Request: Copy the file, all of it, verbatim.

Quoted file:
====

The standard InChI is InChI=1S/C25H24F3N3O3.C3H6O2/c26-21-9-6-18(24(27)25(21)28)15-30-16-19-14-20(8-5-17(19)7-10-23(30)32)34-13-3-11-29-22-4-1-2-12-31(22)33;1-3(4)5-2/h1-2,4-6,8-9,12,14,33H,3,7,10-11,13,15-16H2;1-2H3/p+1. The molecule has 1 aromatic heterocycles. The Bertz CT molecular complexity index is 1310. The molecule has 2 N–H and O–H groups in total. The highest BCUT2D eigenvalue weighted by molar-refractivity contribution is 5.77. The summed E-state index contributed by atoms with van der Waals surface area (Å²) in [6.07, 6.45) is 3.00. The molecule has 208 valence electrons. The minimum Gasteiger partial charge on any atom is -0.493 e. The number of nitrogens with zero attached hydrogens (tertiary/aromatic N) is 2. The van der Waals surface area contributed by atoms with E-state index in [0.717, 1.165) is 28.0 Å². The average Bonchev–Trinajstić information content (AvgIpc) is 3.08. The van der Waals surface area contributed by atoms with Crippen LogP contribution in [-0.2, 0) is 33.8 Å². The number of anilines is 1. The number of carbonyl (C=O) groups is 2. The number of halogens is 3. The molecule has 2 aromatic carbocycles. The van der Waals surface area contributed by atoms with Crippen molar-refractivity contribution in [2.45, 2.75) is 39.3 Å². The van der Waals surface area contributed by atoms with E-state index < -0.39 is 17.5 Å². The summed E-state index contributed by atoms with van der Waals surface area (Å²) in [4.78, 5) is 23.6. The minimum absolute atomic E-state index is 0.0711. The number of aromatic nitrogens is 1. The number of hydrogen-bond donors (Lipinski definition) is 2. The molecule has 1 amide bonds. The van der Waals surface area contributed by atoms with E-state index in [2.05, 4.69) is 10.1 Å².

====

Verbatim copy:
The standard InChI is InChI=1S/C25H24F3N3O3.C3H6O2/c26-21-9-6-18(24(27)25(21)28)15-30-16-19-14-20(8-5-17(19)7-10-23(30)32)34-13-3-11-29-22-4-1-2-12-31(22)33;1-3(4)5-2/h1-2,4-6,8-9,12,14,33H,3,7,10-11,13,15-16H2;1-2H3/p+1. The molecule has 1 aromatic heterocycles. The Bertz CT molecular complexity index is 1310. The molecule has 2 N–H and O–H groups in total. The highest BCUT2D eigenvalue weighted by molar-refractivity contribution is 5.77. The summed E-state index contributed by atoms with van der Waals surface area (Å²) in [6.07, 6.45) is 3.00. The molecule has 208 valence electrons. The minimum Gasteiger partial charge on any atom is -0.493 e. The number of nitrogens with zero attached hydrogens (tertiary/aromatic N) is 2. The van der Waals surface area contributed by atoms with E-state index in [0.717, 1.165) is 28.0 Å². The average Bonchev–Trinajstić information content (AvgIpc) is 3.08. The van der Waals surface area contributed by atoms with Crippen LogP contribution in [-0.2, 0) is 33.8 Å². The number of anilines is 1. The number of carbonyl (C=O) groups is 2. The number of halogens is 3. The molecule has 2 aromatic carbocycles. The van der Waals surface area contributed by atoms with Crippen molar-refractivity contribution in [2.45, 2.75) is 39.3 Å². The van der Waals surface area contributed by atoms with E-state index < -0.39 is 17.5 Å². The summed E-state index contributed by atoms with van der Waals surface area (Å²) in [4.78, 5) is 23.6. The minimum absolute atomic E-state index is 0.0711. The number of aromatic nitrogens is 1. The number of hydrogen-bond donors (Lipinski definition) is 2. The molecule has 1 amide bonds. The van der Waals surface area contributed by atoms with E-state index in [2.05, 4.69) is 10.1 Å².